In the meantime, Dani discovers envelopes containing pieces of canvas behind the paintings that were recently discovered. Dani is also trying to uncover what happened to Alizee. She checked into a sanatorium in 1940 and simply disappeared.

The narrative weaves back and forth between the past and present, bring the art world of the mid-20th century to life. I had hoped to be swept away into this world while I read, but I was not. I was intrigued, but I didn’t find myself anxiously awaiting the time I could get back to the story. Therefore, I give The Muralist 4 out of 5 stars.
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LibraryThing member flourgirl49
The author is accomplished at writing historical fiction dealing with the art world - this was an absorbing read (as was "The Art Forger"), and I'd recommend it to anyone interested in the subject.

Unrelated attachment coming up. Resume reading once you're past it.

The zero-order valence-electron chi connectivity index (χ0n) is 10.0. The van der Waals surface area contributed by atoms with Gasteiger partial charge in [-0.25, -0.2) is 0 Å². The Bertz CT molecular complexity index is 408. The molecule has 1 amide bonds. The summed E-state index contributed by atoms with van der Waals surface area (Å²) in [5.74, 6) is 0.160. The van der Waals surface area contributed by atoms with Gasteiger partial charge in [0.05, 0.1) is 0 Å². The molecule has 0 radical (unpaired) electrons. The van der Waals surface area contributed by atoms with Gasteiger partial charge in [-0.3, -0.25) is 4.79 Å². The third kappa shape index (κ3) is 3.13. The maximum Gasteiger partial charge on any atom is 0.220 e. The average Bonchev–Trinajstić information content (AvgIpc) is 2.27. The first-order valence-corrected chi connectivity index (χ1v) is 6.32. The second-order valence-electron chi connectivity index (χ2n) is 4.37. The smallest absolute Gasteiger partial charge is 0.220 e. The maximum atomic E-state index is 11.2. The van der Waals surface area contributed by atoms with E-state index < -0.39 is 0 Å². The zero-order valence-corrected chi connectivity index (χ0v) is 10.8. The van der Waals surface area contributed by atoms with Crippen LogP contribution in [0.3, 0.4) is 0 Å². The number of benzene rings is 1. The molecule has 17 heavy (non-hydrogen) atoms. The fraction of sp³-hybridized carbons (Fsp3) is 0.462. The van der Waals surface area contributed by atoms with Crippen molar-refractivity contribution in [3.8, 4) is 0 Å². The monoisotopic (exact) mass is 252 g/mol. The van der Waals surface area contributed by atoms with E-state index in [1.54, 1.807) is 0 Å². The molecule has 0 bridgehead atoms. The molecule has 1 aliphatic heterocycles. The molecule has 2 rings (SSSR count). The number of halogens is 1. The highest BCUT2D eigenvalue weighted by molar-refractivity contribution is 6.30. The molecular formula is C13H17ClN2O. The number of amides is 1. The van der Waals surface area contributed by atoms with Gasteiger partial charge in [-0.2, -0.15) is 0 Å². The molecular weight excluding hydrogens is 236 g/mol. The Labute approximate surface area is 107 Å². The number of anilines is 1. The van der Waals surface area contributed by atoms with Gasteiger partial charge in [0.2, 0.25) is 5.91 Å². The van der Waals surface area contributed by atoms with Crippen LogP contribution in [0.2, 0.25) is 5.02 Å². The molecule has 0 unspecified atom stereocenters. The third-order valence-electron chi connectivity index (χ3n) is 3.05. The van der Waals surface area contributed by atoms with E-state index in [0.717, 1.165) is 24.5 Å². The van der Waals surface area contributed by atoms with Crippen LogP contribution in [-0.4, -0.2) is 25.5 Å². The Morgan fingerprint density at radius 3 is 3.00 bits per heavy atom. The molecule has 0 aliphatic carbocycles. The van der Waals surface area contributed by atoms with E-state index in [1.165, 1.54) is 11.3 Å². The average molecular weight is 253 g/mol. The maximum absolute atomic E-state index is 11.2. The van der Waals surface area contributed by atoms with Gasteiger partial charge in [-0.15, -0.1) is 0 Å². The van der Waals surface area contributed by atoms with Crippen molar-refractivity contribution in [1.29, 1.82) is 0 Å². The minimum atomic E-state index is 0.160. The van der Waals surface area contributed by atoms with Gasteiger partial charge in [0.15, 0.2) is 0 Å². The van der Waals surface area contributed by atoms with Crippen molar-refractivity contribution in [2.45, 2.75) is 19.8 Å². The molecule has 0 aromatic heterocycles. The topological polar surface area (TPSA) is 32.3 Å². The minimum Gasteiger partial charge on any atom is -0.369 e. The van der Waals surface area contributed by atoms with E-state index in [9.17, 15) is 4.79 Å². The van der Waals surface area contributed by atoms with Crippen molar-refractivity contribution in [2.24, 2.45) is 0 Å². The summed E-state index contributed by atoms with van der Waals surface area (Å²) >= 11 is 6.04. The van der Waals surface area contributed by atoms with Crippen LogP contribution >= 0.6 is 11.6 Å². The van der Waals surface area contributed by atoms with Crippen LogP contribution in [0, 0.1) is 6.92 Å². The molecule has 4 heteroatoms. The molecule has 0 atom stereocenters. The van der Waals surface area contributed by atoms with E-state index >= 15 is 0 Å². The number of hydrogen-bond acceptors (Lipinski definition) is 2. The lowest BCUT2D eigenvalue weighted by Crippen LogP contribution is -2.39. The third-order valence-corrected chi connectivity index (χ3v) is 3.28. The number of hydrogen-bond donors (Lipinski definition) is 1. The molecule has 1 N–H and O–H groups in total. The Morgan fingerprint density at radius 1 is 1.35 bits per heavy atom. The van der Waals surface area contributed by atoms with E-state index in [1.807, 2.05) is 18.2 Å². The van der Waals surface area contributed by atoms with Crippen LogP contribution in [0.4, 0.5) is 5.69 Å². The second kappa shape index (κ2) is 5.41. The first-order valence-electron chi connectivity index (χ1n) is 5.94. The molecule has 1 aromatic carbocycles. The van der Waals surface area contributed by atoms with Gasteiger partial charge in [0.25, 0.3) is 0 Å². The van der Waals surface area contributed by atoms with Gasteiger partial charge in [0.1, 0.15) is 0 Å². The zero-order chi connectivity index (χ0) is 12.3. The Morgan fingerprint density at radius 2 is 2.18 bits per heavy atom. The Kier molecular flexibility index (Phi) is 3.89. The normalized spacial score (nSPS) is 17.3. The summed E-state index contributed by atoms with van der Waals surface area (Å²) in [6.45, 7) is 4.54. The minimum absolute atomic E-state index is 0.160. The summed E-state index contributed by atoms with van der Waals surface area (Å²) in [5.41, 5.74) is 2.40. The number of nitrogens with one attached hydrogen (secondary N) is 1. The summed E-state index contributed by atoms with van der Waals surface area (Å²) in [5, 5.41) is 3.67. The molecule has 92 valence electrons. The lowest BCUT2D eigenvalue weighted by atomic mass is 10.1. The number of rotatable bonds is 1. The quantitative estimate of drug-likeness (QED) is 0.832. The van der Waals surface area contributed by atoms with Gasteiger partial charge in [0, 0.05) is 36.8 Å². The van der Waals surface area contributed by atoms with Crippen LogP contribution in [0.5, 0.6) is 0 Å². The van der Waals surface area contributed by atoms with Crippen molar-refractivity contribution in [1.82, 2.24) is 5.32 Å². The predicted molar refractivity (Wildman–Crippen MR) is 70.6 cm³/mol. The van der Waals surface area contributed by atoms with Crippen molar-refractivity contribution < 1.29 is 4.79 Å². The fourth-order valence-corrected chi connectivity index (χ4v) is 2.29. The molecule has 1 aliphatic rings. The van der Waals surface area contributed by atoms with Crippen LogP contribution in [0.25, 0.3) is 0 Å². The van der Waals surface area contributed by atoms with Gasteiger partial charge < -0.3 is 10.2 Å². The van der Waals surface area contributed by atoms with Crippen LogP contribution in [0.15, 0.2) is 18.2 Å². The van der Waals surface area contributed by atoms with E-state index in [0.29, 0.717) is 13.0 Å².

LibraryThing member sdunford
I loved this book, partially because it touched on many important parts of my life. I love historical fiction, studied art history, and have worked for a Jewish agency for over 20 years.

But the most important reason to love this book is simply because its well written, the characters are carefully
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drawn and develop within the plot. The story is like a braid, showing different point of views while always remaining a whole.

I definitely recommend this book
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Original publication date